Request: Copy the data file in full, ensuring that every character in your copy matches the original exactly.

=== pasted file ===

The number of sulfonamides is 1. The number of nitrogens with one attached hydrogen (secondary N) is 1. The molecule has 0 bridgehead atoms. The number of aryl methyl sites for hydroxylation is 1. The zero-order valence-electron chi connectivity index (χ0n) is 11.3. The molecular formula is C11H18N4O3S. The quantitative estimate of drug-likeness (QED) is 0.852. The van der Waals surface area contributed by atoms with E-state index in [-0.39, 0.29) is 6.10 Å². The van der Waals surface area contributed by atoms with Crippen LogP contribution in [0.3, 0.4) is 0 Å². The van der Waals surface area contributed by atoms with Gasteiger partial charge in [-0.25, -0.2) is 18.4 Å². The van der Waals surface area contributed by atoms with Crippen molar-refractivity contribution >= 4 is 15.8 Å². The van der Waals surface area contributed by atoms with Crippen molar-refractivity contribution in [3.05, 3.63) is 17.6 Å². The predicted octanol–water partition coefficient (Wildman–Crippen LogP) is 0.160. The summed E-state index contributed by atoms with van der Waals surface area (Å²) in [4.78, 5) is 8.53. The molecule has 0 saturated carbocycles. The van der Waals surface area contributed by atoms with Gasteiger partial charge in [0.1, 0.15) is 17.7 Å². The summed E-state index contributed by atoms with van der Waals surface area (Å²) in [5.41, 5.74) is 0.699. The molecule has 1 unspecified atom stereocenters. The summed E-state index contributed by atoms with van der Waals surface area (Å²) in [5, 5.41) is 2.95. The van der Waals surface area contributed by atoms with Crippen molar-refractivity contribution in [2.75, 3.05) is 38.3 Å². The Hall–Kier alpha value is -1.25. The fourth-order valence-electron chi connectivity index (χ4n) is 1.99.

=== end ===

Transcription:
The number of sulfonamides is 1. The number of nitrogens with one attached hydrogen (secondary N) is 1. The molecule has 0 bridgehead atoms. The number of aryl methyl sites for hydroxylation is 1. The zero-order valence-electron chi connectivity index (χ0n) is 11.3. The molecular formula is C11H18N4O3S. The quantitative estimate of drug-likeness (QED) is 0.852. The van der Waals surface area contributed by atoms with E-state index in [-0.39, 0.29) is 6.10 Å². The van der Waals surface area contributed by atoms with Crippen LogP contribution in [0.3, 0.4) is 0 Å². The van der Waals surface area contributed by atoms with Gasteiger partial charge in [-0.25, -0.2) is 18.4 Å². The van der Waals surface area contributed by atoms with Crippen molar-refractivity contribution >= 4 is 15.8 Å². The van der Waals surface area contributed by atoms with Crippen molar-refractivity contribution in [3.05, 3.63) is 17.6 Å². The predicted octanol–water partition coefficient (Wildman–Crippen LogP) is 0.160. The summed E-state index contributed by atoms with van der Waals surface area (Å²) in [4.78, 5) is 8.53. The molecule has 0 saturated carbocycles. The van der Waals surface area contributed by atoms with Gasteiger partial charge in [0.1, 0.15) is 17.7 Å². The summed E-state index contributed by atoms with van der Waals surface area (Å²) in [5.41, 5.74) is 0.699. The molecule has 1 unspecified atom stereocenters. The summed E-state index contributed by atoms with van der Waals surface area (Å²) in [5, 5.41) is 2.95. The van der Waals surface area contributed by atoms with Crippen molar-refractivity contribution in [2.75, 3.05) is 38.3 Å². The Hall–Kier alpha value is -1.25. The fourth-order valence-electron chi connectivity index (χ4n) is 1.99.